Tuesday, November 29, 2011

Guest Post: Richard Due and The Moon Coin

I'd like to welcome Richard Due to In the Closet With a Bibliophile, today. I'm going to be letting him take over the blog for a bit, so I hope you enjoy his interview with the illustrator of The Moon Coin!

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From Sketch to Chapter Art, an Illustrator at Work

For me, getting to work with Carolyn Arcabascio was a dream come true. On The Moon Coin, we worked from a master list of scene options, with Carolyn picking out scenes she liked and making sketches. For the prologue, Carolyn drafted three options. All three were great, but two in particular were spectacular. I first went with option 3 (one of my scene suggestions). I think we spent more time on this sketch and subsequent color drawing than on any other piece. But it never seemed right. At the eleventh hour, I asked Carolyn how hard she’d hit me if I suggested scrapping the thing and instead going with the pinky promise scene you see below (one of her scene suggestions). Carolyn responded: "There would be no hitting involved!" and told me it wouldn't be a problem. You sure can't ask for better than that.

From the Prologue: Bedtime Tales.

Click on image to enlarge.

Richard: Did you make all these sketches in the same location, Carolyn?

Carolyn: Yes, I do all of my work at a drafting table that's situated in a little nook of my apartment in Acton, Massachusetts. There's a bookshelf to my right and a wall of "inspiration" to my left, where I hang prints of other artists' and illustrators' work. On either side of my drafting table are drawers of supplies, and stacks of sketchbooks and old paintings. The drafting table faces a window overlooking a quiet street and the woods beyond it.


From Chapter Two: A Coin of the Realm.

Click on image to enlarge.

Richard: Do you use models when you're sketching?

Carolyn: I use a combination of models and photo references. If I need to work out the nuances of a character's posture and really understand the perspective of it, I'll ask whatever friend or family member is handy to pose for a sketch. Often, I'll get into the position myself or mimic the facial expression I want to portray in order to get the feel of it. And sometimes, if there's a character being portrayed multiple times across scenes, I'll make a rough model of their head out of clay so I'll have it to refer to.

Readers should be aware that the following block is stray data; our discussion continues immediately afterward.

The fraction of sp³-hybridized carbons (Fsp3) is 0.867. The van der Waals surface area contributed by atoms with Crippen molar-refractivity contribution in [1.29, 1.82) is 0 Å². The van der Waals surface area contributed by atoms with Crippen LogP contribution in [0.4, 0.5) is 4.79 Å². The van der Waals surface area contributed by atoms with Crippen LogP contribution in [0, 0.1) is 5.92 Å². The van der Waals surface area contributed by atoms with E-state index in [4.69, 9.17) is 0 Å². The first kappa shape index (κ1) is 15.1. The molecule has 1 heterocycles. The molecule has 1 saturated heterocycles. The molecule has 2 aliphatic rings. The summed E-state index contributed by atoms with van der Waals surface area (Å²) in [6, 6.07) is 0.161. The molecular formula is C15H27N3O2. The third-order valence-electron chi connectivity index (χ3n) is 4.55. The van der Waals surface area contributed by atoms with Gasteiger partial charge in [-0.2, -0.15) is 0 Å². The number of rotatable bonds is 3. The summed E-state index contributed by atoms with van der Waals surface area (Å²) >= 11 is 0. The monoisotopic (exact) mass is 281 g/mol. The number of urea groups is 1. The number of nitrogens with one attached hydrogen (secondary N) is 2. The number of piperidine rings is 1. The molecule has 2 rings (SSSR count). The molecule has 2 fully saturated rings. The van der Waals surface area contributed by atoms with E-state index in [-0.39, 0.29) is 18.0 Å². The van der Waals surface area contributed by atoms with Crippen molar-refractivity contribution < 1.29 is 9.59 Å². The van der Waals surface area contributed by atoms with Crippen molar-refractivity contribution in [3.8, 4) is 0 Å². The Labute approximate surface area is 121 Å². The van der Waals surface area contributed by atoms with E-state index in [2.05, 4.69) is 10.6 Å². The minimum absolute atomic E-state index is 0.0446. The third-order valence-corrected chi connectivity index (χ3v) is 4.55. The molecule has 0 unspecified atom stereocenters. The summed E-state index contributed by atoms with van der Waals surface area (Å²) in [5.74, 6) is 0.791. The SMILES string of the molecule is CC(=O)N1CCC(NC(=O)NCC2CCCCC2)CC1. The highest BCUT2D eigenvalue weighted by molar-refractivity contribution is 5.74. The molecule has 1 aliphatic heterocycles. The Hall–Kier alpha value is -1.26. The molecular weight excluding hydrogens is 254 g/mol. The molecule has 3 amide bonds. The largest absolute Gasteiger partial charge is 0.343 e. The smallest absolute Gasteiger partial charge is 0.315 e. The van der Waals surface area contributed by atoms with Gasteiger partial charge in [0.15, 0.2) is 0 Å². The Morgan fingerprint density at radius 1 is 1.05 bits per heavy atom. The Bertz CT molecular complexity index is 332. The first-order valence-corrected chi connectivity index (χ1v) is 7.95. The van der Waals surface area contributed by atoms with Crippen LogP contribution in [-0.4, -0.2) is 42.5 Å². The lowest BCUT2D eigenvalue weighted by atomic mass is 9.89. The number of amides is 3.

From Chapter Four: To Barreth.

Click on image to enlarge.

Richard: When drawing fantastical creatures, do you use bits and pieces of real animals for inspiration, or have you actually seen a wirtle and you're just not telling us? ;)

Carolyn: No wirtles native to Massachusetts, fortunately! When figuring out the look of fantastical creatures, I use photo references of different animals to understand the way the anatomy might work, and then combine features as I see fit and as the story calls for. To understand the wirtle's legs and paws, for example, I referred to a series of photographs of show dogs leaping over hurdles. The severely arched, scruffy back was influenced by photos of hyenas on the prowl. The bone-structure of the face ended up being something of a cross between a cow and a warthog, and I wanted the snout to be bare—kind of gross and raw-looking. Add it all up and, voila! We have a wirtle.

The Moon Coin, by Richard Due, is available at Amazon, Barnes & Noble, and the iBookstore for $2.99.

Copyright © 2011 by Richard Due. All rights reserved.

Gibbering Gnome Press, A Division of Ingenious Inventions Run Amok, Ink™

The Moon Realm™


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I really enjoyed the illustrated pictures at the beginning of each chapter.
Thanks so much for visiting, Richard and Carolyn! I simply cannot wait for the next book in The Moon Realm series!


6 comments:

  1. Oooh wow!!! That looks so awesomesauce!

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  2. Fascinating interview! I love how we got a sneak peak into how an illustrator does his/her job. The drawings are amazing. If I haven't added this one to my tbr pile yet, I'm doing so now. :0

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  3. Blogger ate my comment...second time today...*sigh*

    I saw ART and I just had to read on!

    I've never been able to draw people and animals so I'm always very jealous of those who are able to! I'm more of a scenery or abstract artist...or used to be. Great post!

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  4. What a great post! I love illustrations and love the insight to what they are thinking for a book.

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  5. Great illustrations and ideas, thank you!

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  6. I've always been insanely jealous of people who have a natural ability to draw and illustrate. I wish I had that talent.

    Thanks for the interview Richard. Carolyn does sound like a dream to work with. Glad to know that no hitting was involved.

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I always love comments, and I read every single one!

Also, this is now designated an award free zone. Although I love awards and I love everyone for thinking of me, I just don't have the time to honor them like they need to be honored. Thank you though for your consideration!

XOXO Jen the Bibliophile

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